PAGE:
BMC Musculoskelet Disord. 2022 Jun 10;23(1):560. doi: 10.1186/s12891-022-05488-2.
BACKGROUND: Elastic knee sleeves are often worn following anterior cruciate ligament reconstruction (ACLR) but their effects on movement patterns are unclear.
AIM: To determine the immediate and six-week effects of wearing a knee sleeve on biomechanics of the knee during a step-down hop task.
METHODS: Using a cross-over design, we estimated sagittal plane knee kinematics and kinetics and stance duration during a step-down hop for 31 participants (age 26.0 [SD 6.6] years, 15 women) after ACLR (median 16 months post-surgery) with and without wearing a knee sleeve. In a subsequent randomised clinical trial, participants in the ‘Sleeve Group’ (n = 9) then wore the sleeve for 6 weeks at least 1 h daily, while a ‘Control Group’ (n = 9) did not wear the sleeve. We used statistical parametric mapping to compare (1) knee flexion/extension angle and external flexion/extension moment trajectories between three conditions at baseline (uninjured side, unsleeved injured side and sleeved injured side); (2) within-participant changes for knee flexion angles and external flexion/extension moment trajectories from baseline to follow-up between groups. We compared discrete flexion angles and moments, and stance duration between conditions and between groups.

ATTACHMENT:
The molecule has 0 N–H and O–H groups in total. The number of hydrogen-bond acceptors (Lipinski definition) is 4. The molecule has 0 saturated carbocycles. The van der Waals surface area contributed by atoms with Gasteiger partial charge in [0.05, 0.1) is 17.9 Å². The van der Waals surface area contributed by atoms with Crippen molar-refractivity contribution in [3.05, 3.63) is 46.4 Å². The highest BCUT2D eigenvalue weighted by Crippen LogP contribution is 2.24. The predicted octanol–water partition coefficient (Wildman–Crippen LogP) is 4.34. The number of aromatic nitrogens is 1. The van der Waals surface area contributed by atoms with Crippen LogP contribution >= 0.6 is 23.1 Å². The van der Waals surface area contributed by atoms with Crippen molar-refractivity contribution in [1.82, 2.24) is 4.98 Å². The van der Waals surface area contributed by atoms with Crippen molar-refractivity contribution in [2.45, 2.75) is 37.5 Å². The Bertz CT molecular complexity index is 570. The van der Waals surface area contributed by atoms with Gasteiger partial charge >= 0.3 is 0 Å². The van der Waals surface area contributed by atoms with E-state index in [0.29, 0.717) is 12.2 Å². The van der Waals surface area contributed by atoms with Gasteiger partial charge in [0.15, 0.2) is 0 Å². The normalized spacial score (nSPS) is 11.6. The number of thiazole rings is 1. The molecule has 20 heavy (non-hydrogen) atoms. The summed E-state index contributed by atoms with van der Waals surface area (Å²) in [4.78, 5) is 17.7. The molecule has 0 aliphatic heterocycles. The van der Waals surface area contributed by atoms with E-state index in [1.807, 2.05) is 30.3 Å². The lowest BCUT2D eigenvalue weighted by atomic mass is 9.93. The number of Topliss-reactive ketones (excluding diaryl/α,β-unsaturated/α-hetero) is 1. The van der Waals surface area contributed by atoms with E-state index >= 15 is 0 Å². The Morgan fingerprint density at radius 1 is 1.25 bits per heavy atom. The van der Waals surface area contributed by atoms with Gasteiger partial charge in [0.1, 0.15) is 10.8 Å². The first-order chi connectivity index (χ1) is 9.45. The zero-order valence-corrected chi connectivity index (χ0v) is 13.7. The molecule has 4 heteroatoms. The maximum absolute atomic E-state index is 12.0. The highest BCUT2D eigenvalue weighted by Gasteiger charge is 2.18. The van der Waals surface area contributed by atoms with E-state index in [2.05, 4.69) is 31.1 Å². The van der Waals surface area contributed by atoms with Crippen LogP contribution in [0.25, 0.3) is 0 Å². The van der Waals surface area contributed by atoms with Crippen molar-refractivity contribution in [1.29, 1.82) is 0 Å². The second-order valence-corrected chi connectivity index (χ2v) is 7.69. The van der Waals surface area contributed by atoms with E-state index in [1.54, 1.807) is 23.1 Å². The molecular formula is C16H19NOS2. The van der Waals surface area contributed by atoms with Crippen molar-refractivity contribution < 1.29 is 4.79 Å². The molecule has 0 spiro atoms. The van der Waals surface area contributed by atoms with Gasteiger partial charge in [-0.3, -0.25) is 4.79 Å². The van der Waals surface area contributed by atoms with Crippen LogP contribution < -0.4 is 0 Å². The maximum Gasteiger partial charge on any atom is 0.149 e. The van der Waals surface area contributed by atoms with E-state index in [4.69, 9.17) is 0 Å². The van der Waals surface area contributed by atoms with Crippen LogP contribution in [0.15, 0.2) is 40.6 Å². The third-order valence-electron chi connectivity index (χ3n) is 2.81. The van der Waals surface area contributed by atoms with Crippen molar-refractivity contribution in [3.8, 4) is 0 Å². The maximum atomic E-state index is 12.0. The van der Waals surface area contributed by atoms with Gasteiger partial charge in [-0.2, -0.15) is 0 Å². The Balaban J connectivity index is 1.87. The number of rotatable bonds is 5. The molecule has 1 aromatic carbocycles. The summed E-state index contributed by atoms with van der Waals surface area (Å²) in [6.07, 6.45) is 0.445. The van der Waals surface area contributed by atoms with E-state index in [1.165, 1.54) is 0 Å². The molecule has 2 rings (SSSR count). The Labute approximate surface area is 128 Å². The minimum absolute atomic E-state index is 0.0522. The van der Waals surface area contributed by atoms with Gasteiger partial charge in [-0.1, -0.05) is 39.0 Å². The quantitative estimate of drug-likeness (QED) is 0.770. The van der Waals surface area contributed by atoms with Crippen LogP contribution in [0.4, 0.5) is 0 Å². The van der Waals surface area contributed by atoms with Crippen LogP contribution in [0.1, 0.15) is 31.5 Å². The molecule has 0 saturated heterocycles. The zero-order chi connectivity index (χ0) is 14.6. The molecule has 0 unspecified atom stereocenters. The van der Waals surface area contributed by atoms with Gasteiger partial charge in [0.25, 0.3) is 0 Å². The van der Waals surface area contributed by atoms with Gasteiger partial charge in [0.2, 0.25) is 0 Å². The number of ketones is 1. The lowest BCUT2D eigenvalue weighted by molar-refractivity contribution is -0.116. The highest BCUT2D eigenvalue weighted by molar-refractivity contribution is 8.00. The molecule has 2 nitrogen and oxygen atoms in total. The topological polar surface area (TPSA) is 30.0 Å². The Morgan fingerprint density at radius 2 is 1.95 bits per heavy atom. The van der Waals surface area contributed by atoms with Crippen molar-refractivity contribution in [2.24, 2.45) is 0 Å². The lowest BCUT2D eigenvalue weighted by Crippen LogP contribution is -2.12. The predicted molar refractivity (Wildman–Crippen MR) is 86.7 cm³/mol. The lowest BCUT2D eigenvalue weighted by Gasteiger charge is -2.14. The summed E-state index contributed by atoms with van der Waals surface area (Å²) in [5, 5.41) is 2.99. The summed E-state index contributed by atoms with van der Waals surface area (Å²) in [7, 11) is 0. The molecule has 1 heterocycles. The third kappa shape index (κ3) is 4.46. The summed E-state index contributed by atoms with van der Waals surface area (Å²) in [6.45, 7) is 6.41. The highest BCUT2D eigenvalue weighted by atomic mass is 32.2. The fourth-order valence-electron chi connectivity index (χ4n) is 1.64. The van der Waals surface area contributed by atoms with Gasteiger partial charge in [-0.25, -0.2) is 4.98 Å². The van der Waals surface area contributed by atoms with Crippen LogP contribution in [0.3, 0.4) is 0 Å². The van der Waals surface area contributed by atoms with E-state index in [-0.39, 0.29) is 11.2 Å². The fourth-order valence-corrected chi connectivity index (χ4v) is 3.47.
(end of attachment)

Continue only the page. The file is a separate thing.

RESULTS: Without sleeves, knee flexion was lower for the injured than the uninjured sides during mid-stance phase. When wearing the sleeve on the injured side, knee flexion increased during the loading phase of the stance phase. Discrete initial and peak knee flexion angles increased by (mean difference, 95% CIs) 2.7° (1.3, 4.1) and 3.0° (1.2, 4.9), respectively, when wearing the knee sleeve. Knee external flexion moments for the unsleeved injured sides were lower than the uninjured sides for 80% of stance phase, with no change when sleeved. The groups differenced for within-group changes in knee flexion trajectories at follow-up. Knee flexion angles increased for the Control group only. Stance duration decreased by 22% for the Sleeve group from baseline to follow-up (-89 ms; -153, -24) but not for the Controls.
CONCLUSIONS: Application of knee sleeves following ACLR is associated with improved knee flexion angles during hop landing training. Longer term (daily) knee sleeve application may help improve hop stance duration, potentially indicating improved hop performance.
TRIAL REGISTRATION: The trial was prospectively registered with the Australia New Zealand Clinical Trials Registry No: ACTRN12618001083280, 28/06/2018. ANZCTR.